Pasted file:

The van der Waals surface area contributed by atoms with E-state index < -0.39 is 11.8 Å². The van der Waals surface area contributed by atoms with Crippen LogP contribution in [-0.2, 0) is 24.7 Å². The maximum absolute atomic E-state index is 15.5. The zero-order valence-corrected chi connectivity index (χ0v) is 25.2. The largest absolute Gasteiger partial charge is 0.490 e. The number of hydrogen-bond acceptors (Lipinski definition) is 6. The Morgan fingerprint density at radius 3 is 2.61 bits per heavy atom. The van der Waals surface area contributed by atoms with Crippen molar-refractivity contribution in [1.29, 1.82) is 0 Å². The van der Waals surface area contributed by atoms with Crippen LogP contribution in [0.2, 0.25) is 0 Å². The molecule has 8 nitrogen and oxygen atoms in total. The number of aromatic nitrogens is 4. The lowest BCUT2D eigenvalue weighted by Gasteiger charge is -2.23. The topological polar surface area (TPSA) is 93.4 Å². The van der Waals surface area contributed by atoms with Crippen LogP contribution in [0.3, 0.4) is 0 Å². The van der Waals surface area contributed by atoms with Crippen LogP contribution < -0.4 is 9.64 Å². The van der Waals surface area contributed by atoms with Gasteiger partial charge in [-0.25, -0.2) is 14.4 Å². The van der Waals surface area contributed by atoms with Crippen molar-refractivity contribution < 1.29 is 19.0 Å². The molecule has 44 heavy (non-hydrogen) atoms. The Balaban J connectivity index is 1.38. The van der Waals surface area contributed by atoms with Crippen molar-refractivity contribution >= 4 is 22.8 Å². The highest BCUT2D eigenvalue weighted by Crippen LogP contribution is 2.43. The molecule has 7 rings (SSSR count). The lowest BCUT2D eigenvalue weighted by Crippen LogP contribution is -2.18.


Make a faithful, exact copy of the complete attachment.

The van der Waals surface area contributed by atoms with E-state index < -0.39 is 11.8 Å². The van der Waals surface area contributed by atoms with Crippen LogP contribution in [-0.2, 0) is 24.7 Å². The maximum absolute atomic E-state index is 15.5. The zero-order valence-corrected chi connectivity index (χ0v) is 25.2. The largest absolute Gasteiger partial charge is 0.490 e. The number of hydrogen-bond acceptors (Lipinski definition) is 6. The Morgan fingerprint density at radius 3 is 2.61 bits per heavy atom. The van der Waals surface area contributed by atoms with Crippen molar-refractivity contribution in [1.29, 1.82) is 0 Å². The van der Waals surface area contributed by atoms with Crippen LogP contribution in [0.2, 0.25) is 0 Å². The molecule has 8 nitrogen and oxygen atoms in total. The number of aromatic nitrogens is 4. The lowest BCUT2D eigenvalue weighted by Gasteiger charge is -2.23. The topological polar surface area (TPSA) is 93.4 Å². The van der Waals surface area contributed by atoms with Crippen LogP contribution in [0.3, 0.4) is 0 Å². The van der Waals surface area contributed by atoms with Crippen LogP contribution < -0.4 is 9.64 Å². The van der Waals surface area contributed by atoms with Gasteiger partial charge in [-0.25, -0.2) is 14.4 Å². The van der Waals surface area contributed by atoms with Crippen molar-refractivity contribution < 1.29 is 19.0 Å². The molecule has 44 heavy (non-hydrogen) atoms. The Balaban J connectivity index is 1.38. The van der Waals surface area contributed by atoms with Crippen molar-refractivity contribution >= 4 is 22.8 Å². The highest BCUT2D eigenvalue weighted by Crippen LogP contribution is 2.43. The molecule has 7 rings (SSSR count). The lowest BCUT2D eigenvalue weighted by Crippen LogP contribution is -2.18.